As we head into 2022, governments across Latin America have published their healthcare budgets, mainly, but not exclusively, focusing on addressing the backlog of non-COVID-related procedures. We are forecasting that 2022 will put severe strains on supply chains creating premiums for companies that are able to guarantee supply for hospitals.

Brazil 2022 Healthcare Budget

The 2022 PLOA (preliminary budget) released in August shows a 7.8% increase for federal healthcare spending compared to 2021 but most of that increase is directed to COVID spending. For non-COVID activity, the allocation has remained effectively flat. With limited information in the PLOA, and expected changes to allocations across 2022, we need to analyze previous years to build forward-looking expectations. 

The budget proposal (PLOA) for 2021 was only 2% larger than the PLOA in 2020 (in nominal terms), indicating efforts from the finance ministry to control public spending. For both years, however, the government approved continuous budget increases, bringing up the actual budget by 63% in 2020 and 54% in 2021.

Part of this additional funding has come from emergency funds used to address the COVID-19 pandemic, while another portion (around R$ 5.3 billion in 2021) originated from the Emendas Parlamentares, or budgetary amendments proposed by deputies and senators to meet their required healthcare spending floors.

In 2021, emergency spending on COVID was lower than the allocations made in 2020, resulting in a -4% reduction in the overall SUS budget despite significant increases for primary (10%), secondary, and tertiary care (30%). Across all levels of care, the government is currently over-executing its budget despite still not seeing full demand recovery for non-COVID procedures. Therefore, we expect a larger portion of the budget to be focused on addressing the backlog of non-COVID related procedures.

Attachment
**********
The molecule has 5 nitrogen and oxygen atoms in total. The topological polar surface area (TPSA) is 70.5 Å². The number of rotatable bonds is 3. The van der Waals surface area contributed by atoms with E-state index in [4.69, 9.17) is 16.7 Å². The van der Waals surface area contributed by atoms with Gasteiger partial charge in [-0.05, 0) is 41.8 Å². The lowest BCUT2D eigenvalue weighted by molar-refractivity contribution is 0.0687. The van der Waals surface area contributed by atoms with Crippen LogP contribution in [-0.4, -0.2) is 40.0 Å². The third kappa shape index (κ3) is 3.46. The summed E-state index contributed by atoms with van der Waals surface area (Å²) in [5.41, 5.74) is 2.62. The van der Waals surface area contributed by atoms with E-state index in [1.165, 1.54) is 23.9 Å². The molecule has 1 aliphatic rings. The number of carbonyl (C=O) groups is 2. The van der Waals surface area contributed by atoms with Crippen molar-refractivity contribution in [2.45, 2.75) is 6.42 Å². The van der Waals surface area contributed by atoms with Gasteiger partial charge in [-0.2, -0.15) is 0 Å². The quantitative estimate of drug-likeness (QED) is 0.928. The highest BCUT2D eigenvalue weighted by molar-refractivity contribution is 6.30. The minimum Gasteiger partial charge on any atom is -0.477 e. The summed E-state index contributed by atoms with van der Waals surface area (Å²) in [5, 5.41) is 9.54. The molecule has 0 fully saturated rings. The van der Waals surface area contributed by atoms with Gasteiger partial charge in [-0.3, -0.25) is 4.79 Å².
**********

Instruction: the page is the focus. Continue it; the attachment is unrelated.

sus budget (healthcare budget)

Mexico 2022 Healthcare Budget

The 2022 health budget proposal provides mixed signals for government prioritization of healthcare. There was a proposal to increase public health expenditure from MXN 145.4 billion in 2021 to MXN 192.4 billion in 2022 (0.37% of Mexico’s GDP). However, further dissolution of the Health Funds for Wellbeing (FONSABI) to finance the pandemic add to current challenges in the health delivery for those dependent on the public sector for non-COVID high-cost care.

The shifts in the health focus areas of the budget are mainly driven by limited infrastructure in IMSS and INSABI driving prioritization of preventive care rather than specialty care, and financial demands of the pandemic leading to the reallocation of funds from FONSABI.

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